"It’s almost unheard of for a news outlet to retract an article without explanation, especially a story of this size whose accuracy has not been publicly challenged." And yet, this brilliant article was.

One pet peeve: this article describes Kate Wagner as "socialist". Not that there's anything wrong with that word or with being a socialist, but it seems to be used very freely in America on just about anyone who presents as left-of-center. Similarly, the disclaimer "I'm not a socialist but ..." seems to flow freely.

It was a good article that represented the Formula One scene with a lens that it isn't used to. There's no reason in the world why it should have been pulled. Both the event and the coverage serve as reminders of how conservative this country can unfortunately be.

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Covert racism in LLMs

"Users mistake decreasing levels of overt prejudice for a sign that racism in LLMs has been solved, when LLMs are in fact reaching increasing levels of covert prejudice."

Or to put it another way: AI is wildly racist. Although it has been trained to be less overtly so, it is now covertly discriminatory. For example, if it analyzes text written in AAE rather than Standardized American English, it is more likely to assign the death penalty, penalize job applicants, and so on.

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The App Store, Spotify, and Europe’s thriving digital music market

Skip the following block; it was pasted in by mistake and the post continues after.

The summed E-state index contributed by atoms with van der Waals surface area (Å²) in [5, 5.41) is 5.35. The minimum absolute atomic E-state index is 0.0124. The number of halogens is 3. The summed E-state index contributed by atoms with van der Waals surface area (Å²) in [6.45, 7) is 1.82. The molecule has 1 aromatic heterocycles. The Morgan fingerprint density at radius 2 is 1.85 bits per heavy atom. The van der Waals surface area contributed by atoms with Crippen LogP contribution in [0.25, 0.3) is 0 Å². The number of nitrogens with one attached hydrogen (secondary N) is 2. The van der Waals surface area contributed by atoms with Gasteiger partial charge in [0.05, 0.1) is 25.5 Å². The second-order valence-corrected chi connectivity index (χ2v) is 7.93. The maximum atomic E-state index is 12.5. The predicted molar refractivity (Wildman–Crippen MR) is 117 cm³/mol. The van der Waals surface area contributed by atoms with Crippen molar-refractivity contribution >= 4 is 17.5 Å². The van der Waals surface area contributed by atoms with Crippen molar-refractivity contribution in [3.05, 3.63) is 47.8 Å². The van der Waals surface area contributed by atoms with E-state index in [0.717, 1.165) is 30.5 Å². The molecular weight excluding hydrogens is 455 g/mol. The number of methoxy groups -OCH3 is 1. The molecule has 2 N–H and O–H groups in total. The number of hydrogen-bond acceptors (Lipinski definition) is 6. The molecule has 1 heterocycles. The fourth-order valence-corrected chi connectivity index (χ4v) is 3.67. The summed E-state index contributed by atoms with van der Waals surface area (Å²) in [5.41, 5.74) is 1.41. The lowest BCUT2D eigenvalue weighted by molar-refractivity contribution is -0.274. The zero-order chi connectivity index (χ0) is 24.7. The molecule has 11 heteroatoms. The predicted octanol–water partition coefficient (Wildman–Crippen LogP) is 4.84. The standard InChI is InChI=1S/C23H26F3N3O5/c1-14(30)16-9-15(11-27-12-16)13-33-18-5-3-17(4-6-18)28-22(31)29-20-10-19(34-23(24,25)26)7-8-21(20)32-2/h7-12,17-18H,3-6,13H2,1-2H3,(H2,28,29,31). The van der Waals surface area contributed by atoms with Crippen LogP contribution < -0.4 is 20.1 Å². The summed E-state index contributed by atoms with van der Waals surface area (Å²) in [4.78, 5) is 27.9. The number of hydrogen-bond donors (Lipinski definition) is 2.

This is kind of a disingenuous statement from Apple, but also an example of why "consumer harm" as currently defined is not the best yardstick for anti-trust.

It's notable that Apple is calling Spotify out specifically here, with a side order of snark for the European Commission allegedly overreaching by choosing to "enforce the DMA before the DMA becomes law".

But as well-written as the argument is, it doesn't pass the sniff test. For example, this is not true: "When it comes to doing business, not everyone’s going to agree on the best deal. But it sure is hard to beat free." It's not a free deal - in-app purchases carry a 30% surcharge.

The EU is broadly a good thing for competition and for open markets; Apple has been a walled garden. Forcing it to be more open will, indeed, benefit consumers.

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TinyLetter: looking back on the humblest newsletter platform

"That is sort of the original spirit of the internet. [...] What if we made no money? What if money wasn’t even something we were thinking about?"

A lovely tribute to TinyLetter, which was shut down recently after 14 years. It was founded by Philip Kaplan - aka Pud - who has been insanely productive for the decades since he started FuckedCompany. He's described as an entrepreneur, which he is, but everything he's made has been in his own style, under his own rules.

The author here notes that "writers could express their weirdest selves", which seems completely in keeping with that spirit. I wish more of the internet could be that.

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Tapestry: What About?

A pretty good example of clear, transparent communication about product decisions that might not please everyone - particularly when the userbase culture is heavily steeped in open source.

I respect this: "Right now, the core of Tapestry is closed source. We have put some components up on GitHub and are also fully documenting an open API to that proprietary core. Teaching is a part of that openness."

Tapestry should be an interesting app. I'm excited to try it.

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Blogging is the medium of incomplete stories